Hey friends! Things have been slowing down just a little bit from the frenzy. I’ve been wanting to revisit making some mason bee houses since we have all the flowers on the property coming out in phases – especially the blackberry bushes now in bloom. I built a mason bee tray house a while back (HERE).
My workshop isn’t set up yet with all the projects going on so I decided to use only what I had onhand as far as scrap material and supplies. So I went for it! I definitely wanted to use routed out trays so that I can harvest the cocoons and place them in the fridge until next Spring. But to also keep the mason bee houses clean each season to avoid pests and diseases.
So here’s what I came up with for three houses that I put in different places around the property. I’ll keep you posted on whether or not I have visitors. It is a little late in the season.
I mostly freehanded the routing with some help from a straight edge at times. I wasn’t too worried about getting perfect lines since nature isn’t perfect.
I used a 3/8″ round nose router bit at a depth of 5/16″. This is recommended quite often and hopefully it will prove successful.
When I was initially finished making the trays I realized I had enough to make two tray houses if I wanted to. I used a cut from the fence board planks to cap the tray groups. Zip ties were used to keep the tray bundles together and tight until harvest.
House #1 was completed with some remnant wood and pieces of cedar fence planks I had on hand. And capped with some metal flashing I had laying around. …Some bee push pins to dress it up a bit. Vintage door hinges were perfect for hanging and attaching on top and on the bottom.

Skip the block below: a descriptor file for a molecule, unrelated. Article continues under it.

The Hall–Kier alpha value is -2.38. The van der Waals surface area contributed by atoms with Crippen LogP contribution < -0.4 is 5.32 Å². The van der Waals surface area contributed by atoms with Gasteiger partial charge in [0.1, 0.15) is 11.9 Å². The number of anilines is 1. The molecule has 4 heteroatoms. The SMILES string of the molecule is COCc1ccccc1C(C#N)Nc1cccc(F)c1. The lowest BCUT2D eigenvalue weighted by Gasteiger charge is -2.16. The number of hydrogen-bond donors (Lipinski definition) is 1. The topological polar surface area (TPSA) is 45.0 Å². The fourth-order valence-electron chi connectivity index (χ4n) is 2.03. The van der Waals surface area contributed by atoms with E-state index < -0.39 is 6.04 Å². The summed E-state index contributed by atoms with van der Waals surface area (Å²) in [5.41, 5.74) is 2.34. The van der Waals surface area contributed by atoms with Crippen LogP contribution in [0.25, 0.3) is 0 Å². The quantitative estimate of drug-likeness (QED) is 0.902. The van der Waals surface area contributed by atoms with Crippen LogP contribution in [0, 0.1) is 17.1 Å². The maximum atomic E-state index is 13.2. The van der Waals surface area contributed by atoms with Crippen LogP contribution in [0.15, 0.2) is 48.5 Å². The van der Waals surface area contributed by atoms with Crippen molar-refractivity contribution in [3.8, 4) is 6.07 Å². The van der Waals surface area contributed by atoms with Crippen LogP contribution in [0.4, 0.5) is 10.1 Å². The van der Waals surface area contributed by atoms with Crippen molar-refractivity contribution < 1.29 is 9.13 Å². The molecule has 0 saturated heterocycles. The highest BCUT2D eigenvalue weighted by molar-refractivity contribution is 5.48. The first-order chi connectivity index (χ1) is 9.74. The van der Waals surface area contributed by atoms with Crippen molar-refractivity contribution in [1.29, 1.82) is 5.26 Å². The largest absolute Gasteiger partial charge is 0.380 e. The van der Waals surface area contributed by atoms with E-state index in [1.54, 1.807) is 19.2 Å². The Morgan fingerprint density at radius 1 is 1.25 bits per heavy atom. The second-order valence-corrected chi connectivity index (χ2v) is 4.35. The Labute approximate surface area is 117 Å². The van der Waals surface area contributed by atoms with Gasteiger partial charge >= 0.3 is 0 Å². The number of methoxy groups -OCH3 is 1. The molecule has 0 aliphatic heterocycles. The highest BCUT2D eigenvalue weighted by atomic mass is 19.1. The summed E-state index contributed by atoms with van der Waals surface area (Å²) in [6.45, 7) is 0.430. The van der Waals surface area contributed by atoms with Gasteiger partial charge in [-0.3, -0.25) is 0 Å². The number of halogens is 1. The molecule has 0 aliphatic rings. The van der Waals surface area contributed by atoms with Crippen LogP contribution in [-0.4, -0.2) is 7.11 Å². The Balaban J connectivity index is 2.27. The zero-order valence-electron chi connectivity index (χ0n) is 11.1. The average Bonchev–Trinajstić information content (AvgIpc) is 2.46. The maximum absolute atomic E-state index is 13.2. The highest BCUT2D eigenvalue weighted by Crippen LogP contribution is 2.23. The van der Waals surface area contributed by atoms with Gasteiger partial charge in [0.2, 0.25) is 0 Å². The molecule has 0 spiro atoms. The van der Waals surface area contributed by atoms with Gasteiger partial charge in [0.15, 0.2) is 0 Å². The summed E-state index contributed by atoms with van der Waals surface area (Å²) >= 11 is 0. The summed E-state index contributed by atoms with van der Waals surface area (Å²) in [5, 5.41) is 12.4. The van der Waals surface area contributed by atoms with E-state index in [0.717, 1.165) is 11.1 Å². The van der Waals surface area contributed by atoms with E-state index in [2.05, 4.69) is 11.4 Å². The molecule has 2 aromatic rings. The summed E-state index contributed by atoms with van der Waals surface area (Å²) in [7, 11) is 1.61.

House #2 is a mixture of routed trays and some cardboard tubes. I made paper liners for the tubes with parchment paper. I cut the parchment paper to about 7″ x 2.5″ rectangles and rolled them up around a pencil to push into cardboard tubes. Scissors were used to trim off any extra from the front. You’ll want to leave about 1/8″ to 1/4″ of paper liner tube sticking out in front so that you have something to grab to pull out the tubes at harvest time and also to clean out. I folded/pinched the back ends of each inserted parchment paper liner.
I used some new/old stock door trim/plinth pieces for the body of House #3. Some cardboard tubes finished it out with some board on top to keep them pressed down and in place.
I hope some of you will or already have built some mason bee houses or purchased some for your yard. They are amazing polinators that get more pollination done than most bees. Be sure to not use old wood that holes have been drilled into if possible. Over time, they are prone to contain and harbor diseases and pests which works against your success with mason bees and other similar bees like leaf cutter bees. Please use paper lined cardboard tubes (so they can be cleaned out) or trays that have been routed out. There are also many suppliers out there that can sell you these items to get you jump started on Etsy, Amazon or their own websites. Happy Pollinating!